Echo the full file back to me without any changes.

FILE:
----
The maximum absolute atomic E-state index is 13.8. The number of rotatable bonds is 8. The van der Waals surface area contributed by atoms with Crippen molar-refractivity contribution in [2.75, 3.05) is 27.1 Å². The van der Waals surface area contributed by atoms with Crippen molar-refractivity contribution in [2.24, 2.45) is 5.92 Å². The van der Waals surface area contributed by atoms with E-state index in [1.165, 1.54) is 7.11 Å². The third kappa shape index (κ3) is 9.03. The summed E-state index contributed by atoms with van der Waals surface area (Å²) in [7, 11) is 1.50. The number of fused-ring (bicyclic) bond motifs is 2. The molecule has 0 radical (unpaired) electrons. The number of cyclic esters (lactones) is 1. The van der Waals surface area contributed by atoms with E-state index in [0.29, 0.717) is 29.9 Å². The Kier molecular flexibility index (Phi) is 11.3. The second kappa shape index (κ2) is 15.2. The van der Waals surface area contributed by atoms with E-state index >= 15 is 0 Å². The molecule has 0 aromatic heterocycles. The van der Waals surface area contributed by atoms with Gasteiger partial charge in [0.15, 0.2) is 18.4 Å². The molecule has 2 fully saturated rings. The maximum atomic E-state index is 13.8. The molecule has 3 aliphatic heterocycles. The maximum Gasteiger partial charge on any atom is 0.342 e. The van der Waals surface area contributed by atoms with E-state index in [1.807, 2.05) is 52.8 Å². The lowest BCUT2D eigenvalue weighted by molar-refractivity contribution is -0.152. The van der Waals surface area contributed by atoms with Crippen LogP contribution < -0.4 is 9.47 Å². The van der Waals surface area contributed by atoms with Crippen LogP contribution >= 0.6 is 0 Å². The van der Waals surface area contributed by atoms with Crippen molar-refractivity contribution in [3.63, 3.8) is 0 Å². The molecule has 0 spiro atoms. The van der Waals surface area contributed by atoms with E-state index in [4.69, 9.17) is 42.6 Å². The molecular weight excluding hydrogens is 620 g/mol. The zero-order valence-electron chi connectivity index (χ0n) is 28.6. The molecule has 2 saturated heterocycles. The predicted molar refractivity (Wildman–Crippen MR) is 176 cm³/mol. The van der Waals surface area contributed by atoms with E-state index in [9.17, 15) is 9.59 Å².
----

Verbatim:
The maximum absolute atomic E-state index is 13.8. The number of rotatable bonds is 8. The van der Waals surface area contributed by atoms with Crippen molar-refractivity contribution in [2.75, 3.05) is 27.1 Å². The van der Waals surface area contributed by atoms with Crippen molar-refractivity contribution in [2.24, 2.45) is 5.92 Å². The van der Waals surface area contributed by atoms with E-state index in [1.165, 1.54) is 7.11 Å². The third kappa shape index (κ3) is 9.03. The summed E-state index contributed by atoms with van der Waals surface area (Å²) in [7, 11) is 1.50. The number of fused-ring (bicyclic) bond motifs is 2. The molecule has 0 radical (unpaired) electrons. The number of cyclic esters (lactones) is 1. The van der Waals surface area contributed by atoms with E-state index in [0.29, 0.717) is 29.9 Å². The Kier molecular flexibility index (Phi) is 11.3. The second kappa shape index (κ2) is 15.2. The van der Waals surface area contributed by atoms with E-state index >= 15 is 0 Å². The molecule has 0 aromatic heterocycles. The van der Waals surface area contributed by atoms with Gasteiger partial charge in [0.15, 0.2) is 18.4 Å². The molecule has 2 fully saturated rings. The maximum atomic E-state index is 13.8. The molecule has 3 aliphatic heterocycles. The maximum Gasteiger partial charge on any atom is 0.342 e. The van der Waals surface area contributed by atoms with E-state index in [1.807, 2.05) is 52.8 Å². The lowest BCUT2D eigenvalue weighted by molar-refractivity contribution is -0.152. The van der Waals surface area contributed by atoms with Crippen LogP contribution < -0.4 is 9.47 Å². The van der Waals surface area contributed by atoms with Crippen LogP contribution >= 0.6 is 0 Å². The van der Waals surface area contributed by atoms with Crippen molar-refractivity contribution in [3.63, 3.8) is 0 Å². The molecule has 0 spiro atoms. The van der Waals surface area contributed by atoms with E-state index in [4.69, 9.17) is 42.6 Å². The molecular weight excluding hydrogens is 620 g/mol. The zero-order valence-electron chi connectivity index (χ0n) is 28.6. The molecule has 2 saturated heterocycles. The predicted molar refractivity (Wildman–Crippen MR) is 176 cm³/mol. The van der Waals surface area contributed by atoms with E-state index in [9.17, 15) is 9.59 Å².